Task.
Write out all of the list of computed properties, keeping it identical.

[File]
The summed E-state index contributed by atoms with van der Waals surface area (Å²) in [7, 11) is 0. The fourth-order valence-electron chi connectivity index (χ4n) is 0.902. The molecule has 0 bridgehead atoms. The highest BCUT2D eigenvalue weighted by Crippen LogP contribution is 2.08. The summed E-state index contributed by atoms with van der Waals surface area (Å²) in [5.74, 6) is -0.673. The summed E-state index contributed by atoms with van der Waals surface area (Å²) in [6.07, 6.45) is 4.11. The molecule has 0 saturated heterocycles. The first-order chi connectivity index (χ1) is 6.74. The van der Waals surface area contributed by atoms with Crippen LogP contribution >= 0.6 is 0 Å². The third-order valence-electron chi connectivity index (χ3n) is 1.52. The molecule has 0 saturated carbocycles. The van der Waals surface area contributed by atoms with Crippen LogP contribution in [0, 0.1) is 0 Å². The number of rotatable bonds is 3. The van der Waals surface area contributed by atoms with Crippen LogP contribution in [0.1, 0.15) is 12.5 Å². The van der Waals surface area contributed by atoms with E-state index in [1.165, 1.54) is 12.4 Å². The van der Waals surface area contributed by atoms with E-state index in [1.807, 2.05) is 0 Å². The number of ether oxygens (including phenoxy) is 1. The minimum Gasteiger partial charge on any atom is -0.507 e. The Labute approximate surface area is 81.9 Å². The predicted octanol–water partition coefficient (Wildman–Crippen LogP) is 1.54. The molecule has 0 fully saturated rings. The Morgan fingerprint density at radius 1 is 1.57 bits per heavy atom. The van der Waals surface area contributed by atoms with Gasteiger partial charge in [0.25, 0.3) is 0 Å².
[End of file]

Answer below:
The summed E-state index contributed by atoms with van der Waals surface area (Å²) in [7, 11) is 0. The fourth-order valence-electron chi connectivity index (χ4n) is 0.902. The molecule has 0 bridgehead atoms. The highest BCUT2D eigenvalue weighted by Crippen LogP contribution is 2.08. The summed E-state index contributed by atoms with van der Waals surface area (Å²) in [5.74, 6) is -0.673. The summed E-state index contributed by atoms with van der Waals surface area (Å²) in [6.07, 6.45) is 4.11. The molecule has 0 saturated heterocycles. The first-order chi connectivity index (χ1) is 6.74. The van der Waals surface area contributed by atoms with Crippen LogP contribution >= 0.6 is 0 Å². The third-order valence-electron chi connectivity index (χ3n) is 1.52. The molecule has 0 saturated carbocycles. The van der Waals surface area contributed by atoms with Crippen LogP contribution in [0, 0.1) is 0 Å². The number of rotatable bonds is 3. The van der Waals surface area contributed by atoms with Crippen LogP contribution in [0.1, 0.15) is 12.5 Å². The van der Waals surface area contributed by atoms with E-state index in [1.165, 1.54) is 12.4 Å². The van der Waals surface area contributed by atoms with E-state index in [1.807, 2.05) is 0 Å². The number of ether oxygens (including phenoxy) is 1. The minimum Gasteiger partial charge on any atom is -0.507 e. The Labute approximate surface area is 81.9 Å². The predicted octanol–water partition coefficient (Wildman–Crippen LogP) is 1.54. The molecule has 0 fully saturated rings. The Morgan fingerprint density at radius 1 is 1.57 bits per heavy atom. The van der Waals surface area contributed by atoms with Gasteiger partial charge in [0.25, 0.3) is 0 Å².